Trolleybuses in Drammen
|Number of lines||3|
|Daily ridership||19,000 (1952)|
|Began operation||15 December 1909 |
|Ended operation||10 June 1967 |
|Operator(s)||Drammen Kommunale Trikk|
|System length||7.7 km|
The Drammen trolleybus system was a system of trolleybuses in Drammen, Norway, which operated between 15 December 1909 and 10 June 1967. The system stretched from the city center to Brakerøya, Merket and Vårveien and was operated by the companies Drammens Elektriske Bane, A/S Trikken and Drammen Kommunale Trikk. The system was well suited for Drammen, since the city has a lot of hills and cheap electricity.
When the system opened in 1909 it was the first trolleybus system in Scandinavia. The first plans for public transport in Drammen were proposed by Carl Christian Juell for a horsecar system, but instead he started developing the Gothenburg tram in Gothenburg, Sweden. In the 1890s Oslo, Bergen and Trondheim got horsecar and later tram systems, and in 1904 it was proposed that also Drammen get a similar system. But Engineer Hans Jensen had been to Düsseldorf and seen the trolleybus system there, and in 1909 the company Drammens Elektriske Bane got permission to build a trolleybus system. The company had an initial capital of NOK 140,000 and built the 7.7 km line Bragerøen-Torvet-Landfalløen and Torvet-Tangen.
Drammen trolleybuses used the Schiemann system - two wires were located 15 cm apart (voltage: 550V); the vehicles used a single trolley pole. Drammen was the last trolleybus system in the world to use this type of current collection. The first four buses and the infrastructure were delivered by Max Schiemann & Co in Germany. The initial system had a headway of 30 minutes, but this was changed to 20 minutes in 1912. Within a few years the system had reached a ridership of more than one million passenger annually. During World War I the company came into deep economic problems, and the ticket price was increased from 10 øre to 15 øre and the municipality gave the company a 25% discount on electricity. Still, in 1916 the company went bankrupt. A new company, A/S Trikken, was created to continue operations.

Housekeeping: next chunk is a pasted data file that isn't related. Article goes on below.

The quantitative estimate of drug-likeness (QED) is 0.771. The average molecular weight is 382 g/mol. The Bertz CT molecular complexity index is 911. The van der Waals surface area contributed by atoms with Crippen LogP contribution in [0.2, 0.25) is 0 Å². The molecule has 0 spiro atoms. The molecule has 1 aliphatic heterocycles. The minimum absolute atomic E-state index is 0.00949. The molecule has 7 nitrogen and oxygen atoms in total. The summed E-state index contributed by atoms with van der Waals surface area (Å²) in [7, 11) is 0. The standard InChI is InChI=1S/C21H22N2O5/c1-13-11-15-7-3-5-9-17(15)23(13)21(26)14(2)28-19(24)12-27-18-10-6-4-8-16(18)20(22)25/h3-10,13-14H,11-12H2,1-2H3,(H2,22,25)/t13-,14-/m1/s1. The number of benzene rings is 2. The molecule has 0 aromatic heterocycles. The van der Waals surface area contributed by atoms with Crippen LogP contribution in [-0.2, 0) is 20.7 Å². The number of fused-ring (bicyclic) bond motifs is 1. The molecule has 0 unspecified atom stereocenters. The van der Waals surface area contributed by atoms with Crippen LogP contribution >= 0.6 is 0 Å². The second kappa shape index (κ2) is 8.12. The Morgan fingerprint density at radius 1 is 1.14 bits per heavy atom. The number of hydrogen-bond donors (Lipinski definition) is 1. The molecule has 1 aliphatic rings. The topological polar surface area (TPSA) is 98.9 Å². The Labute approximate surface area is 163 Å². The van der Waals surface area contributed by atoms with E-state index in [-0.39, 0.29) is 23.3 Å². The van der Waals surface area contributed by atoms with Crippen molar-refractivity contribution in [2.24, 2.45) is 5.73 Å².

The system had since the start had a disadvantage in that only empty buses could cross the City Bridge that connected the two lines. But in 1936 a new bridge was constructed allowing buses to drive in a continual, triangular loop. After World War II the system was again quite petty, and on 1 July 1947 the City Council created a municipal owned company, Drammen Kommunale Trikk (lit: Drammen Municipal Tram), to operate the system. The routes that in the 1930 had been reduced to 12 minutes headway were then reduced to 10 minutes and in 1951 to 9 minutes. In 1960 the company also rebuilt the buses so that they only needed a driver and not a driver and conductor and expanded the western route to Vårveien.
In 1960 the sale of cars in Norway was deregulated, resulting in an enormous fall in passenger numbers for the trolleybus system. On 7 January 1963 the route to Brakerøya was taken over by diesel buses. The rest of the system was closed on 10 July 1967. When the system closed, it was the second oldest operating trolleybus system in the world. The operating company was also responsible for the new diesel bus routes, and in 1981 it was merged to create Drammen og Omegn Busslinjer, now part of Nettbuss.
- Murray, Alan (2000). World Trolleybus Encyclopaedia, pp. 27, 71, 135. Yateley, Hampshire, UK: Trolleybooks. ISBN 0-904235-18-1.
- Aspenberg, Nils Carl (1996). Trolleybussene i Norge. Oslo: Baneforlaget. p. 38.
- Aspenberg, Nils Carl (1996). Trolleybussene i Norge. Oslo: Baneforlaget. p. 41.
- Aspenberg, Nils Carl (1996). Trolleybussene i Norge. Oslo: Baneforlaget. p. 46.
- Aspenberg, Nils Carl (1996). Trolleybussene i Norge. Oslo: Baneforlaget. p. 49.